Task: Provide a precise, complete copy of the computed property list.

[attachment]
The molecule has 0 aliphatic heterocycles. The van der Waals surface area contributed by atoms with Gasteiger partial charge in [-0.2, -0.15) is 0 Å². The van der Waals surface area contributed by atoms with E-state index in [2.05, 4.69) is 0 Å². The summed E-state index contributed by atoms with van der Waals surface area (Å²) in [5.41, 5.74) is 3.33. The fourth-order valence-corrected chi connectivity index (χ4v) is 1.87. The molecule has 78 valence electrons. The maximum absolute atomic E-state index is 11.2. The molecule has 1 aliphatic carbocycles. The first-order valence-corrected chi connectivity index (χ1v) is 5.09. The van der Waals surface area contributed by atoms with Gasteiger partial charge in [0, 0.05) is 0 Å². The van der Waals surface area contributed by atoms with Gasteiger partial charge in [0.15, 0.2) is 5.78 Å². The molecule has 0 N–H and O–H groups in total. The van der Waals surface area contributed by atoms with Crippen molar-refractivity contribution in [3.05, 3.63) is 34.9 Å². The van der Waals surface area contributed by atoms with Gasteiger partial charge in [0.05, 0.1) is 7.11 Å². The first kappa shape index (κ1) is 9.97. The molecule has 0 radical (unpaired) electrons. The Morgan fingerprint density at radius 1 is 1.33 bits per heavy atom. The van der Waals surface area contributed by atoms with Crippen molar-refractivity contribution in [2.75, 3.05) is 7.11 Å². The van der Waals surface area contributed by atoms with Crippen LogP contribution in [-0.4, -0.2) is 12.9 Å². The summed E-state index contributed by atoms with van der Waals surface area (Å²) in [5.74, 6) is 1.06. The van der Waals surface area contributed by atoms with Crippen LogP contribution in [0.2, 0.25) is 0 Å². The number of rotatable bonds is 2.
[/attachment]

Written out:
The molecule has 0 aliphatic heterocycles. The van der Waals surface area contributed by atoms with Gasteiger partial charge in [-0.2, -0.15) is 0 Å². The van der Waals surface area contributed by atoms with E-state index in [2.05, 4.69) is 0 Å². The summed E-state index contributed by atoms with van der Waals surface area (Å²) in [5.41, 5.74) is 3.33. The fourth-order valence-corrected chi connectivity index (χ4v) is 1.87. The molecule has 78 valence electrons. The maximum absolute atomic E-state index is 11.2. The molecule has 1 aliphatic carbocycles. The first-order valence-corrected chi connectivity index (χ1v) is 5.09. The van der Waals surface area contributed by atoms with Gasteiger partial charge in [0, 0.05) is 0 Å². The van der Waals surface area contributed by atoms with Gasteiger partial charge in [0.15, 0.2) is 5.78 Å². The molecule has 0 N–H and O–H groups in total. The van der Waals surface area contributed by atoms with Crippen molar-refractivity contribution in [3.05, 3.63) is 34.9 Å². The van der Waals surface area contributed by atoms with Gasteiger partial charge in [0.05, 0.1) is 7.11 Å². The first kappa shape index (κ1) is 9.97. The molecule has 0 radical (unpaired) electrons. The Morgan fingerprint density at radius 1 is 1.33 bits per heavy atom. The van der Waals surface area contributed by atoms with Crippen molar-refractivity contribution in [2.75, 3.05) is 7.11 Å². The van der Waals surface area contributed by atoms with Crippen LogP contribution in [-0.4, -0.2) is 12.9 Å². The summed E-state index contributed by atoms with van der Waals surface area (Å²) in [5.74, 6) is 1.06. The van der Waals surface area contributed by atoms with Crippen LogP contribution in [0.2, 0.25) is 0 Å². The number of rotatable bonds is 2.